[Date Prev][Date Next][Thread Prev][Thread Next][Date Index][Thread Index]
AFRO-NETS> The new UN human rights approach... (7)
- Subject: AFRO-NETS> The new UN human rights approach... (7)
- From: Claudio Schuftan <email@example.com>
- Date: Sat, 3 Feb 2001 15:28:37 -0500 (EST)
The new UN human rights approach... (7)
WHAT DOES THE NEW UN HUMAN RIGHTS APPROACH BRING TO THE STRUGGLE OF
Part 6 (of 9)
The World Bank, or a (1999) position full of contradictions on how to
look at the Human Rights approach.
[For your judgment, I am here quoting from the intervention of James
Christopher Lovelace, WB vice-president, in the ACC/SCN Symposium on
'The substance and politics of a Human Rights approach to food and
nutrition policies and programs', Geneva, April 1999. (13) (Emphases
53. "The WB recognizes that the Human Rights approach is an important
new narrative (?) of the international development discourse.
(Granted,) Sustainable Development is impossible without Human Right.
(But) This realization does not imply the World Bank's lending and
non-lending decisions will always be governed by Human Rights consid-
erations. For the WB, the measure of its commitment on ethical, po-
litical or rights issues does not lie in its pronouncements, but on
how its resources have been applied. Its loans have helped turn
rights into realities (?). (On the other hand,) The Bank's Articles
of Agreement clearly state that in all its decisions, only economic
considerations shall be relevant. (WB, 1996). This criterion has, at
times, been applied in too narrow a fashion, sometimes with negative
consequences. The question (then) is whether the limited mandate of
the WB would preclude it from adequately confronting the issue of Hu-
man Rights. (No matter what,) The Human Rights framework still leaves
us with the practical challenge to make choices. (I think) The prin-
ciples of Human Rights must exert an abiding influence on the design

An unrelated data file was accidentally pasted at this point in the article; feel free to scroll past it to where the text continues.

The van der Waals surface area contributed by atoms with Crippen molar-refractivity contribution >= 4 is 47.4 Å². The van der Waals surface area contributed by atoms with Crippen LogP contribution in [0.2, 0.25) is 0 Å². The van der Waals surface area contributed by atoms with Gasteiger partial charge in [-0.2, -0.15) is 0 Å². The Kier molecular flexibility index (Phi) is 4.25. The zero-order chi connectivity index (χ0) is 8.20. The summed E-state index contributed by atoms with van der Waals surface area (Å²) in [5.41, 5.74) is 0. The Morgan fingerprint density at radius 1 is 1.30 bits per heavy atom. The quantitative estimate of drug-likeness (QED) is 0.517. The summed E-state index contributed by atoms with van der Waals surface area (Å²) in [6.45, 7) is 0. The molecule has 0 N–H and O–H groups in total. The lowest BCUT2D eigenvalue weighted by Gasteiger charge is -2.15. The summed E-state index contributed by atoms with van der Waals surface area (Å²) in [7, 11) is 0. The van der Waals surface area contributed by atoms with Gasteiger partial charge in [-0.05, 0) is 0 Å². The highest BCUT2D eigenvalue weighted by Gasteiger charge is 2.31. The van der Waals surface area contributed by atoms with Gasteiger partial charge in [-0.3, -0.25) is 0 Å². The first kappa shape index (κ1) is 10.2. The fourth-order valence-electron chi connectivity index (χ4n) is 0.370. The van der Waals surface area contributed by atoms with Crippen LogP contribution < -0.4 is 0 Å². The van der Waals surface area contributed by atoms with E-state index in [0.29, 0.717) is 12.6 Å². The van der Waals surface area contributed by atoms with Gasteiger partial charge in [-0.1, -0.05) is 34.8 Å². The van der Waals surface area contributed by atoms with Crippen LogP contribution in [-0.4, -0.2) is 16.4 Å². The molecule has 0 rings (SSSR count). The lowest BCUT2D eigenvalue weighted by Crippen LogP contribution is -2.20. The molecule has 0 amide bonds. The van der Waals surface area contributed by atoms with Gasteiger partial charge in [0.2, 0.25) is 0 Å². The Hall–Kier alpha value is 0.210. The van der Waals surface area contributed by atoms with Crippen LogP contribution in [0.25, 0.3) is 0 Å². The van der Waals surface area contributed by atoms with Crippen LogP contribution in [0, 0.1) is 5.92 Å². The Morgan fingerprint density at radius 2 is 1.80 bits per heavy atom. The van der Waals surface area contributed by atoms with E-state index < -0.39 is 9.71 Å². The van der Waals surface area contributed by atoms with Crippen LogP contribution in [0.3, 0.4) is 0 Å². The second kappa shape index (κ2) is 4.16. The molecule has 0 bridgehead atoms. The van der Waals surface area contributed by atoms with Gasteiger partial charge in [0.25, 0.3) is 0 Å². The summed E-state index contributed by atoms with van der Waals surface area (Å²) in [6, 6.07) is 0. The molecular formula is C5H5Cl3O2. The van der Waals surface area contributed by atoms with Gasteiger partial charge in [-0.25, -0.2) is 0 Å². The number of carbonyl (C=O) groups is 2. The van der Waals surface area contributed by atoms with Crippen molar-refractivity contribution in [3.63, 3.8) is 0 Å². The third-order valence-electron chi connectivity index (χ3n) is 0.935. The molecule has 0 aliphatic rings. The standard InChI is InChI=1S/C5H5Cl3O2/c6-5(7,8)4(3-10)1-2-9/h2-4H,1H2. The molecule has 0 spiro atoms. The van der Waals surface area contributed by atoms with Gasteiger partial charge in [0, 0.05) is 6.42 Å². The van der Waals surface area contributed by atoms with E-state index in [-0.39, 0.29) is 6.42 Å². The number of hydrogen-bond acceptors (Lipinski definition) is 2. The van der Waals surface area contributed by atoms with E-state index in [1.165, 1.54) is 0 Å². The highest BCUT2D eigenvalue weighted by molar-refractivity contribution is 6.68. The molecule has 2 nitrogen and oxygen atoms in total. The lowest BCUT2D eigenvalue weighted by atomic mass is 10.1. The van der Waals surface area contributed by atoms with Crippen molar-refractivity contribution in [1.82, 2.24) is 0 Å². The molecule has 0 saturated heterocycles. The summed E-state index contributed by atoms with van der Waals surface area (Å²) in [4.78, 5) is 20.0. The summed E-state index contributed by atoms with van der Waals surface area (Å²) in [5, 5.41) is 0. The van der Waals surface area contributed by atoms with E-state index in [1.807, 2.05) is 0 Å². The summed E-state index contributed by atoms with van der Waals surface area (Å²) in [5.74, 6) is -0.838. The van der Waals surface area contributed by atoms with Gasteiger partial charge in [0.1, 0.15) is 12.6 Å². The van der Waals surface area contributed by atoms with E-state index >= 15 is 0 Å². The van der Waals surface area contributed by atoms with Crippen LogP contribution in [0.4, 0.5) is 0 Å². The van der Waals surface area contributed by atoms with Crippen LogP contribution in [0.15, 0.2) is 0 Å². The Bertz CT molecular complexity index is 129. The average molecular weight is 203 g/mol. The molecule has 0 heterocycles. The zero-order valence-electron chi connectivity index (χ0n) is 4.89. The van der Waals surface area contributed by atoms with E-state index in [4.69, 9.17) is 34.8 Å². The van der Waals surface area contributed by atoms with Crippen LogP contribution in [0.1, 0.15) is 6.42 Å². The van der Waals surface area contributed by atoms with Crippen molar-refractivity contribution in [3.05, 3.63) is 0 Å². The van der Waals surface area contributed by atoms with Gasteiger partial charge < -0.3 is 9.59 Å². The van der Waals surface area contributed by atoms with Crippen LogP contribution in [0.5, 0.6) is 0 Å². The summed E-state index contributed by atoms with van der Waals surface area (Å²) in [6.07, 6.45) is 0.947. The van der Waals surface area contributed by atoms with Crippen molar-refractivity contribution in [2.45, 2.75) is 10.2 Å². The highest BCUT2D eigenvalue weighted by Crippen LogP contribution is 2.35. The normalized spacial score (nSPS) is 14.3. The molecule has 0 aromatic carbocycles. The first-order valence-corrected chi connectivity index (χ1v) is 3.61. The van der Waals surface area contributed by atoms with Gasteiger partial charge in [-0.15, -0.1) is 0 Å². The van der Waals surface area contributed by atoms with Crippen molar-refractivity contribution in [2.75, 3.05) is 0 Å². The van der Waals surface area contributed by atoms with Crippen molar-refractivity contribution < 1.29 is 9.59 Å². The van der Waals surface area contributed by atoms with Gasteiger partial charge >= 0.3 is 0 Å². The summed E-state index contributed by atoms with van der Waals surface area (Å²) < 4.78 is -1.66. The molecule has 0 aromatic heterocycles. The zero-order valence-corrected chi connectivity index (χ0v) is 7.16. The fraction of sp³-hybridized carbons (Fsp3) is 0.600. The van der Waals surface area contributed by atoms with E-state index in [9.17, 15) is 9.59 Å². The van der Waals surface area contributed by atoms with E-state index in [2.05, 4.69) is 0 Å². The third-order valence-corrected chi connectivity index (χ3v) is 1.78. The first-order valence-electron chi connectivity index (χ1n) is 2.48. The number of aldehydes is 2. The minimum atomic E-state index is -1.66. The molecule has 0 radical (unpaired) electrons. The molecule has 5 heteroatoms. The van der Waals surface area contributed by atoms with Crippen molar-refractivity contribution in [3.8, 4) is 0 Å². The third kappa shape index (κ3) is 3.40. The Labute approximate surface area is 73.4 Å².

of the operational details of WB projects. (Actually,) We need a di-
vision of labor: advocacy for respect of Human Rights should be the
task of the UN agencies, bilateral donors and NGOs; providing re-
sources for scaling up projects that fulfil Human Rights should be
the role of the International Financial Institutions. The WB's spe-
cific role and contribution will (thus) continue to be to bring to
the debate a measure of economic rigor required to systematically
weigh alternative means towards fulfilling the states' obligations
towards Human Rights".
54. One critic of Mr Lovelace's portrayal of the Bank's stance coun-
tered that the World Bank had been instrumental in making it very
difficult for governments to respect, protect, facilitate and fulfill
their Human Rights obligations. It had repeatedly created constraints
such that people in many countries had not had their rights ful-
filled. As a matter of fact, he said, Structural Adjustment con-
stantly creates difficulties and constraints for Human Rights. (2)
55. To this, Mr Lovelace replied: "I would agree that structural ad-
justment hasn't always considered the human dimension, and in some
cases has clearly worked against it". (13)
[The above is not presented as an exposé or a mockery; it just is to
show how the Human Rights approach also forces institutions to take
sides: and they are not always well prepared to do so. I am confident
the Bank will find some astute way out (or in) on this issue as
Send mail for the `AFRO-NETS' conference to `firstname.lastname@example.org'.
Mail administrative requests to `email@example.com'.
For additional assistance, send mail to: `firstname.lastname@example.org'.